"We will have 50MHz of 2.6GHz uplink plus 45MHz of 1800MHz uplink, which will probably be the largest carrier aggregation in the world," said Henry. This could be critical, he thinks, in the business sector, where demand for high-quality video and computer vision is likely to put enormous pressure on uplink capacity.

Figure 3: The AR experience would not have worked without 5G standalone, said BT. (Photo by Iain Morris) The AR experience would not have worked without 5G standalone, said BT.
(Photo by Iain Morris)

The trouble right now is on the commercial side. "Serious outfits, big operators, are saying we like it, but we still have to work through what exactly the end-customer benefit is," said Gabriel Brown, a principal analyst with Heavy Reading, back in September 2020. A year and a half later, many of the service ideas and business models remain embryonic.

"We need to work in partnerships to make sure we know the pain points of industry, and as part of that we expect to share in the benefits," said McCall today. In the consumer market, BT talks of providing service latency guarantees for online gamers, and yet most games are still played in a residential setting where fiber and WiFi seem more important than 5G. Nor is it obvious that many amateur gamers would be willing to pay higher connectivity fees for a low-latency service.

The lack of devices is also a constraint, and one over which BT has no direct control. It expects new standalone-compatible smartphone models to become available this year, but not in significant volumes until the second half. What operators really crave are new device types that would make standalone seem a bigger deal than non-standalone has turned out to be. "4G sparked the evolution of new services and we are confident 5G standalone will do the same, but not overnight," said Salam.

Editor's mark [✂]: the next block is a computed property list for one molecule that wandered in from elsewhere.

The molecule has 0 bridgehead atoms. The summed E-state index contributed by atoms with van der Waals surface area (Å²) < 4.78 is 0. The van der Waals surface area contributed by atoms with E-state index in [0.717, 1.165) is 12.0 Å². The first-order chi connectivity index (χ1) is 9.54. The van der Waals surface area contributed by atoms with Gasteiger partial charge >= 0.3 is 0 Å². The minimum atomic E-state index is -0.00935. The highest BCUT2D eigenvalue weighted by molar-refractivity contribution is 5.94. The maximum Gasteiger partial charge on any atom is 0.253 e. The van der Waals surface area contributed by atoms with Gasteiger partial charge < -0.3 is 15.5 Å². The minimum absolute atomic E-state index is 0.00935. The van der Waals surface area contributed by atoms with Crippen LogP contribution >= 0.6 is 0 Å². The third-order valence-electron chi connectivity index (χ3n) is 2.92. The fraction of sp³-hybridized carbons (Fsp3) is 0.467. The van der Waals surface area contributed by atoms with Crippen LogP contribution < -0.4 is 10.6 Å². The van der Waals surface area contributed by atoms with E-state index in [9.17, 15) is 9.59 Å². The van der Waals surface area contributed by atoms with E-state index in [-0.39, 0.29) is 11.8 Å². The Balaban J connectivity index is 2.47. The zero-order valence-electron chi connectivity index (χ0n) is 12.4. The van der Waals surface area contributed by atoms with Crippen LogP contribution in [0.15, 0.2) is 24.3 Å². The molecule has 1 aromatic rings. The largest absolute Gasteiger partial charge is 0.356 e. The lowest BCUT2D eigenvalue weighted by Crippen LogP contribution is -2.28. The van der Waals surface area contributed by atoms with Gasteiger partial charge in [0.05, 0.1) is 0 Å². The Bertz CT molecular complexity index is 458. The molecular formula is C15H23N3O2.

The Green Planet AR Experience would certainly benefit from a headset or visor instead of a standalone-compatible smartphone, short selfie stick and DJ-style headphones. And watching telecom journalists bumble around like early explorers of the metaverse would certainly provide a laugh.

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— Iain Morris, International Editor, Light Reading

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About the Author(s)

Iain Morris

International Editor, Light Reading

Iain Morris joined Light Reading as News Editor at the start of 2015 -- and we mean, right at the start. His friends and family were still singing Auld Lang Syne as Iain started sourcing New Year's Eve UK mobile network congestion statistics. Prior to boosting Light Reading's UK-based editorial team numbers (he is based in London, south of the river), Iain was a successful freelance writer and editor who had been covering the telecoms sector for the past 15 years. His work has appeared in publications including The Economist (classy!) and The Observer, besides a variety of trade and business journals. He was previously the lead telecoms analyst for the Economist Intelligence Unit, and before that worked as a features editor at Telecommunications magazine. Iain started out in telecoms as an editor at consulting and market-research company Analysys (now Analysys Mason).